Is aquatic physical therapy right for you?

Dec 11, 2018


St. Joseph’s/Candler offers aquatic therapy at its Candler Hospital Outpatient Rehabilitation location

A swimming pool can be used for a lot more than a game of Marco Polo or cooling off in the summer sun. With a trained staff, an aquatic environment is a great source of exercise or therapy for many ailments.

St. Joseph’s/Candler offers aquatic physical therapy at its Candler Hospital Outpatient Rehabilitation location. Aquatic physical therapy is rehabilitation, prevention and wellness for a wide array of patients in a safe aquatic environment.

Brandon Madison, physical therapy assistant with Candler Hospital Outpatient RehabilitationSimply put, aquatic therapy employs the principles of physical therapy just in water, says Brandon Madison, PTA, physical therapy assistant with Candler Hospital Outpatient Rehab. Examples of exercises can include anything from walking forward to help hip flexors to walking sideways to help hip abductors to quad stretches to water weight lifting. Additionally, swimming strokes may be included in conjunction with treatment techniques.

“I like to start out walking as a warm up with any patient and any injury,” says Madison, who averages four hours a day with aquatic therapy patients. “A lot of people don’t realize how weak the hips can be and how important they are to walking, which almost everyone needs to live out their daily life.”

Who is aquatic therapy for?

Aquatic therapy can be effective for a variety of patients with a variety of conditions. An aquatic physical therapy plan can be developed for any age and may be well suited for:

  • Patients experiencing low back pain and have trouble standing or walking
  • Anyone recovering from surgery
  • Patients not allowed full weight bearing but need to work on walking
  • Patients that cannot tolerate high impact activities

Madison says the majority of patients he sees are recovering from knee surgery or a knee or hip replacement, those suffering from osteoarthritis or other joint conditions, those having issues with gait and patients coming off surgery following a fractured bone.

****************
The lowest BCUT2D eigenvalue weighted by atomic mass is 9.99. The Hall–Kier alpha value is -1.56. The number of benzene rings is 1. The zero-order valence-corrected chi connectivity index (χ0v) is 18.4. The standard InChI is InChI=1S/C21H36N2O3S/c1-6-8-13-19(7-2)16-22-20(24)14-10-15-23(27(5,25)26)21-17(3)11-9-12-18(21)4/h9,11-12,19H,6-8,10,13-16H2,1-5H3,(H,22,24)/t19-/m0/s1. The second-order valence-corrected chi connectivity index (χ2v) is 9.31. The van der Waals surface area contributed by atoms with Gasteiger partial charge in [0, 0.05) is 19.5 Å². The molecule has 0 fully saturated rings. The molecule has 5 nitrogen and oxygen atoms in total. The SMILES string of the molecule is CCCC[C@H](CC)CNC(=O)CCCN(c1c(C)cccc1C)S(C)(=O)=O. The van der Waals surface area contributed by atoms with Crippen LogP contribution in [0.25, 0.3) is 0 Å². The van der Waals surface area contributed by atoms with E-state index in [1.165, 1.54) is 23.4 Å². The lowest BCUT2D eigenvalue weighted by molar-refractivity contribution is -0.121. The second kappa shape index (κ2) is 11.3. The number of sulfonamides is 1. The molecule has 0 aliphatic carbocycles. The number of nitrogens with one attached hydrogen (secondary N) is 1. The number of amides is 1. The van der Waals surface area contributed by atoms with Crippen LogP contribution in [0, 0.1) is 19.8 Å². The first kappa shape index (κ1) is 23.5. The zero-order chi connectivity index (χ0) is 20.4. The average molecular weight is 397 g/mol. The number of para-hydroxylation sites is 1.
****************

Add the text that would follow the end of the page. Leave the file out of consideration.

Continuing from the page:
Some aquatic therapy patients have tried traditional physical therapy before without success and benefit from therapy in an aquatic environment. Others choose aquatic therapy as an alternative to surgery.

“It’s a good feeling to know there is something out there other than surgery that can help manage some of that pain you are in,” Madison says. “Talk to your doctor and see if aquatic therapy is something worth doing. I believe with aquatic therapy, you will see results.”

What are the benefits to aquatic therapy?

The physical characteristics of water are used to support, resist and/or assist in increasing flexibility and muscle strengthening while an injury heals. One beneficial characteristic is the amount of reduced stress aquatic therapy has on the body.  

Gravity can sometimes be our worst enemy, especially when trying to rehab a knee replacement or lower back pain, Madison says. Just by submerging yourself in water to hip level, you are reducing your body weight by 56 percent, he says. Go as deep as shoulder level, and your body weight is about 10 percent. This helps put less stress on the joints.

“People that have injuries, an ACL tear or osteoarthritis, for example, can really see results in the first two or three sessions in aquatic therapy compared to land therapy just based on the gravity-reduced environment,” Madison says.

Aquatic therapy has been shown to increase:

  • Circulation
  • Flexibility
  • Blood flow
  • Muscle strength and tone
  • Range of motion
  • Coordination

It also helps reduce swelling and stress to painful joints and promotes better posture. There’s also the fact that it just feels good, Madison added.

“There are certainly principals that carry over from land to water therapy that don’t change. It’s just the factor that it feels good,” he says. “The temperature of the water is between 82 to 90 degrees. It’s nice and warm and that makes the patient feel good and relaxes the muscles. That takes away about a third of the pain and therefore the patient can move a little bit better.”

How to start aquatic therapy?

If you are interested in aquatic therapy, talk to your doctor as a physician’s referral is required. You also may want to check with your insurance to see what and how many sessions are covered.

Typically, aquatic physical therapy consists of one to three sessions a week, lasting about an hour. Depending on insurance, the length of therapy can vary between four to eight weeks.

It should be noted that aquatic therapy patients will have exercises to do outside the pool, such as hip, quad, lower back and hamstring strengthening.

“A lot of things we do, whether it's incresaing mobility or strength, should be carried over to land because we are not fishes, we have to live on land,” Madison says.

For more information about aquatic therapy or any of the St. Joseph’s/Candler Outpatient Rehabilitation services, visit our website or call 912-819-6176.

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